10. The acts attributed to accused 2 may also be examined, It has already been mentioned that on the evidence it is difficult to find whose blow marked the beginning of the occurrence. In Ex, Ad-l, the first blow mentioned is that of accused 2 beating P.W. a, with the frond, but that according to the prosecution was not the initial blow struck in the day's occurrence, On the prosecution's own showing, the weapons alleged to have been used by accused 2 viz., the frond, the bamboo stick and the chopper were all wrested from P.W. 2, or the deceased Joseph when they were using those weapons against him. The evidence is even conflicting as to whether accused 2 ever used the ohopper, for one version is accused i got it from P.W. 2's hands and used it against P.W. 7. In this state of the evidence, we cannot find our way to convict him even if we are not to rest our derision on broader grounds,
11. We are now left with accused l and 5 and their appeals. The materials we have before us now consists of Ex, AD.1, ex, b, Ex. g and the evidence of p.ws. 2 and 7. We have already stated we propose to accept the testimony of p. wa, a and 7 only to the extent it is corroborated by Ex. AD-1 and their own previous statements, Exs. B and G. All accounts we have in them agree that when accused S and 5 arrived on the scene of occurrence and accused 5 caught hold of deceased Joseph, the latter had already been disarmed. The weapon which he brought and with which he gave a blow to accused 2 had already been wrested from his hands by accused s and the latter was using it against P.Ws. s and 7, if not against Joseph also. Apparently the blow on his head which caused it to bleed was dealt immediately after the bomboo stick was wrested from him. P.W. 7, was unarmed and whether P.W. 2 had the ohopper with him at that moment is problematic. Whether accused s's act in catching hold of Joseph and keeping him within his grip can be justified on the ground of removing a potential source of danger to accused a or not. accused l's act in stabbing Joseph while he was under accused S's grip can on no account be justified. Joseph was already under control. He was without freedom to use force or even to move about. To stab such a man there can be no pretence even of any right of private defence. We have, therefore, no hesitation to agree with the lower court that his act should be visited with due penal consequences. The lower court has only erred on the side of leni-enjoy, but at this distance of time and for reasons explained earlier, we do not propose to take any further action in the matter. We confirm the conviction and sentenoe on accused 1 and his appeal no. 26 will stand dismissed,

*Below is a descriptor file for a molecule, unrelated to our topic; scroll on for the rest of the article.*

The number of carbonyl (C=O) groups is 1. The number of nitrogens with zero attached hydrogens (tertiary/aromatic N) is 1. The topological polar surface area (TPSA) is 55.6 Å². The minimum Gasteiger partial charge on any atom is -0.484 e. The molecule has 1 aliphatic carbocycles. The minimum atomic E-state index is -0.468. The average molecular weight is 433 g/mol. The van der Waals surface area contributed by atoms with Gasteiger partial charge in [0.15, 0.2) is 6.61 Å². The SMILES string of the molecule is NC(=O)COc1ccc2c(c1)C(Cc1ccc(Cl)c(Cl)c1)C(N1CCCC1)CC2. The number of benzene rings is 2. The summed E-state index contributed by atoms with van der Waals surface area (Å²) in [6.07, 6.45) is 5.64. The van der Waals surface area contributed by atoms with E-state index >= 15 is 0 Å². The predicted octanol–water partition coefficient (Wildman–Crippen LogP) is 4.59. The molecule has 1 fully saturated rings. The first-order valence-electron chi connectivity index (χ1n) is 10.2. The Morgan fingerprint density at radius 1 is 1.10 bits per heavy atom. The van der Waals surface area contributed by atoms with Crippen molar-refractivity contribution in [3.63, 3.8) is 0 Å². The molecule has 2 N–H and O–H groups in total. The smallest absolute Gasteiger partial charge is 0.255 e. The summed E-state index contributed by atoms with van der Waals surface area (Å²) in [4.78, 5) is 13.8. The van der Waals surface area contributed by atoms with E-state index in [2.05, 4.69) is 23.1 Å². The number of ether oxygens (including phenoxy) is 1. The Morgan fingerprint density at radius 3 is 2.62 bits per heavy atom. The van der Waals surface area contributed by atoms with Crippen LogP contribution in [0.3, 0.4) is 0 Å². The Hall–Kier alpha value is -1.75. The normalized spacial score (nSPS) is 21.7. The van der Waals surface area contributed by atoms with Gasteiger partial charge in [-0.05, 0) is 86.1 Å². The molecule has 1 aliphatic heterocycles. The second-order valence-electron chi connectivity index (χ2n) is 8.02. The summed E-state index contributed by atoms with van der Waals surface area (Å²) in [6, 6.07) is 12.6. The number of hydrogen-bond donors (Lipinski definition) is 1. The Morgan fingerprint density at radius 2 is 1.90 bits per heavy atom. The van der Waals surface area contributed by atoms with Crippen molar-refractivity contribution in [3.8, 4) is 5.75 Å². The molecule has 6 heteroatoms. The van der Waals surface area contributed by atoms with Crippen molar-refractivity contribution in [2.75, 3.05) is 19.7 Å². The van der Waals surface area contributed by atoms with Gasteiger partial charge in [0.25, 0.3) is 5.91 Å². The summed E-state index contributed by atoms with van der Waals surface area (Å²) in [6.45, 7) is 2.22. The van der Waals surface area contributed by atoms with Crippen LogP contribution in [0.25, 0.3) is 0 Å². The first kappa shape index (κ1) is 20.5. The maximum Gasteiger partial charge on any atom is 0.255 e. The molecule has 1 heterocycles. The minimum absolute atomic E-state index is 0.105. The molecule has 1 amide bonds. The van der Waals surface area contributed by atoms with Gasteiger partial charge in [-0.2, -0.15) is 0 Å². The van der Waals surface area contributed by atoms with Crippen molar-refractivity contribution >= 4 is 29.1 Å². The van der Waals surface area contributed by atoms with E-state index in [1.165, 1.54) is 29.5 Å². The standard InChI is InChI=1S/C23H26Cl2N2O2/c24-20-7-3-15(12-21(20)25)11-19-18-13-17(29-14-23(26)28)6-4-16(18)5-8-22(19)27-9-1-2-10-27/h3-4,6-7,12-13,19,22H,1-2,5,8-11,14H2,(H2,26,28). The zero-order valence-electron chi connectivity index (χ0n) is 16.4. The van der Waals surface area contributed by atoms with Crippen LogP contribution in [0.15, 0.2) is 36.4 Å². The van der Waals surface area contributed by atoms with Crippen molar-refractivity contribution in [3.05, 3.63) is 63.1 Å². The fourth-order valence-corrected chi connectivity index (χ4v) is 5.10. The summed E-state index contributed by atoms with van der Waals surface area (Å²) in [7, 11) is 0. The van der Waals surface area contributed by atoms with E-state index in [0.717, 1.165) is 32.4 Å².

12. The a conviction and sentence of accused 5 are for the abetment of the aforesaid act of accused 1, On behalf of accused 8 his learned advocate strenuously contended that; granting Joseph was within the grip of accused fi when the fatal stab was made accused s cannot be said to have intentionally aided accused l'a act. The argument is that (here is no evidence accused s saw accused i coming or even the dealing of the blow before it actually fell on Joseph, It may well be that when accused S caught hold of Joseph he had no idea that accused l would come and stab the latter while in his grip. But the prosecution evidence we have chosen to act upon or any other material on the record does not lend any support to the suggestion that accused 6 may not have noticed accused l's approach towards Joseph or his aiming the stab which eventually proved fatal to the latter. The sequence of events and the surrounding circumstances make it difficult for us to accept the suggestion that Accused 5 must have been taken by surprise when accused 1 stabbed Joseph. The occurrence took place in an open ground and between 4-30 and 6 in the evening there was nothing preventing accused G noticing accused l's approach towards Joraph with an open pen-knife. Explanation 2 to Section 97 may, in this connection be read-It reads:
Whoever, either prior to or at the time of the commission of an act, does anything In order to facilitate the commission of that act, and thereby facilitates the commission thereof, la said to aid the doing of that act.
Any facility afforded to the doing of an act is according to the explanation equivalent to the aiding of the doing of the things. In appreciating the evidence or the argument raised, it is relevant to take into account that accused 6 has not chosen to state that he did not notice accused l's approach or the latter aiming the blow at Joseph. Even the cross-examination does not suggest the possibility of the event happening as now urged. No doubt, the prosecution has to establish the positive fact of accused 5's complicity. But it need not necessarily be by direct testimony. It also be by ciruumstantial evidence. In evaluating such evidence accused silence on the matter is a relevant factor to be taken into account. To us his act or conduct in keeping Joseph within his grip while the stab is dealt is irreconcilable with any other hypothesis than that of his guilt. We are unable, therefore, to hold that no criminal responsibility can be fastened on accused 5 with respect to accused l's conduct in fatally stabbing Joseph, We accordingly confirm his (accused 5's) conviction and sentence and his appeal (no. 29) will also stand dismissed.
13. In the result appeals 36,27 and 38 succeed and appeals SS and 39 fail. Accused 3, 3 and 4 are acquitted and their bail bonds will stand cancelled. Accused 1 and s will surrender to their bonds. No action is called for in calendar revision. Order accordingly.